Principles And Practice: Developing Skills HISTART5053
- Academic Session: 2019-20
- School: School of Culture and Creative Arts
- Credits: 20
- Level: Level 5 (SCQF level 11)
- Typically Offered: Semester 2
- Available to Visiting Students: No
- Available to Erasmus Students: No
This course introduces the theory and practice of further key textile conservation skills: wet cleaning, photography and mounting. It introduces the specialist areas of tapestry and archaeological textile conservation and continues the development of skills introduced in semester 1 through the treatment of objects from the collections of Glasgow Museums and other museums.
15 hours (two and a half days) per week comprising lectures (4 x 2 hours), seminars (10 hours), workshops (24 x 3 hours), supervised studio time (23 x 3 hours sessions), external visit (1 x 3 hours and individual tutorials (3 x 1 hour).
Requirements of Entry
Standard entry to Masters at College level.
Assessment of practical work 50% (continuous assessment).
Reflective account 50% (2,500 words).
This course aims to:
■ Provide the student with the opportunity to develop and consolidate interventive treatment skills and understanding through practical object treatment.
■ Enable the student to begin to combine material science knowledge and an understanding of context with observation and interpretation skills in the formulation and implementation of appropriate treatment strategies.
■ Enable the student to develop skills as a reflective practitioner to inform professional and ethical decision-making.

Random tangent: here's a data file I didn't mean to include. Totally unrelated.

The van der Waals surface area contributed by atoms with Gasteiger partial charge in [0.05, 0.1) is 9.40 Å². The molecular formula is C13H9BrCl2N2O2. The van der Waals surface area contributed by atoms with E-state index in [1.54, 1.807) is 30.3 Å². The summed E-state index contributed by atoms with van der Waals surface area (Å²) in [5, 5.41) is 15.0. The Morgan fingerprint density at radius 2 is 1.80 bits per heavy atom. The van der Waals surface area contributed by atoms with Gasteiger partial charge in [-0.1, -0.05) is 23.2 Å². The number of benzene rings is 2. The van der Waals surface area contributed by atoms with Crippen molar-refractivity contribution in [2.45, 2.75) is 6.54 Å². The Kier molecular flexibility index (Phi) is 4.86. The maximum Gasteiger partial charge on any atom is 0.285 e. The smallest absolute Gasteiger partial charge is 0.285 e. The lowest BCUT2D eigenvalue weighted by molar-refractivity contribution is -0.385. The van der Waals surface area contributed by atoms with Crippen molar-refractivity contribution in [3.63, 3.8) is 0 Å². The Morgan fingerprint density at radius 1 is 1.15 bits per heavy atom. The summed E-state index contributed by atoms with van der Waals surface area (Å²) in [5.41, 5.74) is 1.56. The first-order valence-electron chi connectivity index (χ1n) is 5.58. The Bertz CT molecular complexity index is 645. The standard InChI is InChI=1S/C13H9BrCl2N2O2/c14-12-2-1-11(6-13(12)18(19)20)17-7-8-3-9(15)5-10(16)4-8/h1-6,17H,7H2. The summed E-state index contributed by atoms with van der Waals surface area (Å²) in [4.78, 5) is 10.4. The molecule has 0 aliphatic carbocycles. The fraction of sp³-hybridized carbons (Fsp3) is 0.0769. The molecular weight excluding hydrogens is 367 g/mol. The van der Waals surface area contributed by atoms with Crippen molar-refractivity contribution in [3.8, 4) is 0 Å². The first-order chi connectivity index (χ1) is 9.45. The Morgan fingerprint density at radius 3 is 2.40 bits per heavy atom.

■ Equip the student to employ professional skills to underpin workroom practice.
■ Enable the student to develop communication skills for professional practice.
Intended Learning Outcomes of Course
By the end of this course students will be able to:
■ Proficiently undertake an additional range of core conservation techniques.
■ Analyse textile artefacts using observation skills, knowledge of science and ethical and cultural contexts to propose appropriate treatments.
■ Apply critical reflection as a tool for deepening learning and gaining meaningful insights from their conservation practice.
■ Utilise good workroom and laboratory practice to ensure efficient, safe and effective use of materials and resources and in collaborative contexts.
■ Communicate effectively, using appropriate terminology and in a professional manner, with a range of specialist and general audiences, both orally and in writing.
Minimum Requirement for Award of Credits
Students must submit at least 75% by weight of the components (including examinations) of the course's summative assessment.